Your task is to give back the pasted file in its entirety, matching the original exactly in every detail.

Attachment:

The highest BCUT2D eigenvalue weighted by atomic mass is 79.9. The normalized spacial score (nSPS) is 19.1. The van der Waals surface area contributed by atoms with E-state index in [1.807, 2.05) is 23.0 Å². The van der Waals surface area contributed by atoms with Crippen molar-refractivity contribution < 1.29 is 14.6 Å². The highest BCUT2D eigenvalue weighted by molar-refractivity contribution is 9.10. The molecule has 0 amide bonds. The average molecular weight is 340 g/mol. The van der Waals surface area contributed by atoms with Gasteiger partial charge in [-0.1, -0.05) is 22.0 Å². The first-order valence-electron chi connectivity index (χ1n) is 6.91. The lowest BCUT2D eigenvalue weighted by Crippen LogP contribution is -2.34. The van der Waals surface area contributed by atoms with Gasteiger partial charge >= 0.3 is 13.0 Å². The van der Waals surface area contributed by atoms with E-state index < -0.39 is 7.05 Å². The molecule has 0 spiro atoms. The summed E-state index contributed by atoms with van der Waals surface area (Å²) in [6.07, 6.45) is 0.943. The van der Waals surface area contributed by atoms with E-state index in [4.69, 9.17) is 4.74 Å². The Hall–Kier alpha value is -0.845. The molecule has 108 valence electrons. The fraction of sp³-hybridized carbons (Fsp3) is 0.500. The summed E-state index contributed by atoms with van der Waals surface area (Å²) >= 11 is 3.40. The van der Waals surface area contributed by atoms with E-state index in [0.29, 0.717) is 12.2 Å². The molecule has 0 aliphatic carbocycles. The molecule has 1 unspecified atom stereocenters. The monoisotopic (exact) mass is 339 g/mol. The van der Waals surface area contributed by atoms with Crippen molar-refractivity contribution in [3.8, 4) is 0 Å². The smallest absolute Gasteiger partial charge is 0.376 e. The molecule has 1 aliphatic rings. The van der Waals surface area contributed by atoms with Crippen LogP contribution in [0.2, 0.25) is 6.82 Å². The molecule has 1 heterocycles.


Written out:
The highest BCUT2D eigenvalue weighted by atomic mass is 79.9. The normalized spacial score (nSPS) is 19.1. The van der Waals surface area contributed by atoms with E-state index in [1.807, 2.05) is 23.0 Å². The van der Waals surface area contributed by atoms with Crippen molar-refractivity contribution < 1.29 is 14.6 Å². The highest BCUT2D eigenvalue weighted by molar-refractivity contribution is 9.10. The molecule has 0 amide bonds. The average molecular weight is 340 g/mol. The van der Waals surface area contributed by atoms with Gasteiger partial charge in [-0.1, -0.05) is 22.0 Å². The first-order valence-electron chi connectivity index (χ1n) is 6.91. The lowest BCUT2D eigenvalue weighted by Crippen LogP contribution is -2.34. The van der Waals surface area contributed by atoms with Gasteiger partial charge >= 0.3 is 13.0 Å². The van der Waals surface area contributed by atoms with E-state index < -0.39 is 7.05 Å². The molecule has 0 spiro atoms. The summed E-state index contributed by atoms with van der Waals surface area (Å²) in [6.07, 6.45) is 0.943. The van der Waals surface area contributed by atoms with E-state index in [4.69, 9.17) is 4.74 Å². The Hall–Kier alpha value is -0.845. The molecule has 108 valence electrons. The fraction of sp³-hybridized carbons (Fsp3) is 0.500. The summed E-state index contributed by atoms with van der Waals surface area (Å²) >= 11 is 3.40. The van der Waals surface area contributed by atoms with E-state index in [0.29, 0.717) is 12.2 Å². The molecule has 0 aliphatic carbocycles. The molecule has 1 unspecified atom stereocenters. The monoisotopic (exact) mass is 339 g/mol. The van der Waals surface area contributed by atoms with Crippen molar-refractivity contribution in [3.8, 4) is 0 Å². The smallest absolute Gasteiger partial charge is 0.376 e. The molecule has 1 aliphatic rings. The van der Waals surface area contributed by atoms with Crippen LogP contribution in [0.2, 0.25) is 6.82 Å². The molecule has 1 heterocycles.